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Almond Festival returns to Capay Valley

After year off, popular event celebrates spring bloom in five towns

Almond blossoms against blue sky
Almond blossoms and the crop itself are celebrated
during the Capay Valley Almond Festival this weekend.
(Photos courtesy Capay Valley Almond Festival)

It’s time to get out and enjoy the almond blossoms (if they’re still there).

This weekend marks the 107th annual Capay Valley Almond Festival, a five-town salute to this major California crop.

After canceling the festival in 2021 due to Covid restrictions, the small cities of Esparto, Capay, Brooks, Guinda and Rumsey will again host all things almond with special events Saturday and Sunday, Feb. 26 and 27. Held on the last weekend in February, the festival showcases the beauty of the almond groves in the Capay Valley while saluting this signature crop.

Started in 1915, the almond festival originally was held in October as a harvest celebration. In 1964, the then-new Esparto Regional Chamber of Commerce breathed new life into the almond fest and switched it to early spring when the blossoms are in bloom.

Will there be flowers? Unseasonably warm weather in early February brought out the blossoms very early. Then, extremely cold overnight temperatures this past week forced many almond trees to drop their flowers prematurely. Nonetheless, there still will be trees in bloom along the Capay Valley almond trail and lots of almonds (from the 2021 crop) for festival weekend.

Each town will have something different going. For example, Esparto will host music, food trucks, vendor booths and an almond bake-off Saturday. On Sunday, Esparto festivities start with a breakfast at 8 a.m. and continue all day with music, food trucks, vendor booths, carnival rides and more (including appearances by the 2022 Almond Queen and her court).

Some Capay Valley landmarks will host their own almond-themed events. Seka Hills Olive Mill in Brooks will host Almond Festival events from 10 a.m. to 3 p.m. Sunday.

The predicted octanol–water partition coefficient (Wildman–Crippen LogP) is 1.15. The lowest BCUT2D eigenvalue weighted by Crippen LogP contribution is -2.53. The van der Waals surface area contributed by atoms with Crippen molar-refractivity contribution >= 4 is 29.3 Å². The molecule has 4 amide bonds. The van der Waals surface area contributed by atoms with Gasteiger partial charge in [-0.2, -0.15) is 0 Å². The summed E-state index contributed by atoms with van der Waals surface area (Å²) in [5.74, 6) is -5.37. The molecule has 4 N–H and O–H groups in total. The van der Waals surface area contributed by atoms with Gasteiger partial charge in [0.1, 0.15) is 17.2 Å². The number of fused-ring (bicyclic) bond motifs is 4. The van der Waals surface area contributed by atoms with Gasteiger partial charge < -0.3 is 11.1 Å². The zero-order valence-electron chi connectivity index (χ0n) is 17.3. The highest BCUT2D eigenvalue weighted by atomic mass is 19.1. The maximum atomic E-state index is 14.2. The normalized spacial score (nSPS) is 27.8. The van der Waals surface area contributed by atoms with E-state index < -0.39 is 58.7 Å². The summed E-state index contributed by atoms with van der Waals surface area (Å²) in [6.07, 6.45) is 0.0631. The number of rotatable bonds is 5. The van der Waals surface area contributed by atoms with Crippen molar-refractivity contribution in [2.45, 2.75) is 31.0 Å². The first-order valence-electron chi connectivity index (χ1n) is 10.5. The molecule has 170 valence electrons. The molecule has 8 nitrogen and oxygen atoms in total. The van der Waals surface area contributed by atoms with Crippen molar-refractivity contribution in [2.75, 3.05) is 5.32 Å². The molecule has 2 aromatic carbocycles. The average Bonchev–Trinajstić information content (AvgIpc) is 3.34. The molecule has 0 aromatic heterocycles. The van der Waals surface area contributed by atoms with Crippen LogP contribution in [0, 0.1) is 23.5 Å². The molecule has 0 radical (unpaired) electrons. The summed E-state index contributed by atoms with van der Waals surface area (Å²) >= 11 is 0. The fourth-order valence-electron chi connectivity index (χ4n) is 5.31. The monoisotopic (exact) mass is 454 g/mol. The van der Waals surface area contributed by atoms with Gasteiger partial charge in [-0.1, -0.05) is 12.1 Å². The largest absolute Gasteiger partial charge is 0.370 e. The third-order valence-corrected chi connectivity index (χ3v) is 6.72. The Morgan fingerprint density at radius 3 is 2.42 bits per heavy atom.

Admission to most events is free. For a schedule of what’s going on when and where, check out and .


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Dig In: Garden Checklist for week of April 7

The warm wave coming this week will shift weeds into overdrive. Get to work!

* Weed, weed, weed! Whack them before they flower.

* Mulch around plants to conserve moisture and control weeds.

* Smell orange blossoms? Feed citrus trees with a low dose of balanced fertilizer (such as 10-10-10) during bloom to help set fruit. Keep an eye out for ants.

* Apply slow-release fertilizer to the lawn.

* Thoroughly clean debris from the bottom of outdoor ponds or fountains.

* Spring brings a flush of rapid growth, and that means your garden is really hungry. Feed shrubs and trees with a slow-release fertilizer. Or mulch with a 1-inch layer of compost.

* Azaleas and camellias looking a little yellow? If leaves are turning yellow between the veins, give them a boost with chelated iron.

* Trim dead flowers but not leaves from spring-flowering bulbs such as daffodils and tulips. Those leaves gather energy to create next year's flowers. Also, give the bulbs a fertilizer boost after bloom.

* Pinch chrysanthemums back to 12 inches for fall flowers. Cut old stems to the ground.

* From seed, plant beans, beets, cantaloupes, carrots, corn, cucumbers, melons, radishes and squash. Plant onion sets.

* In the flower garden, plant seeds for asters, cosmos, celosia, marigolds, salvia, sunflowers and zinnias. Transplant petunias, zinnias, geraniums and other summer bloomers.

* Plant perennials and dahlia tubers for summer bloom. April is about the last chance to plant summer bulbs, such as gladiolus and tuberous begonias.

* Transplant lettuce and cabbage seedlings.

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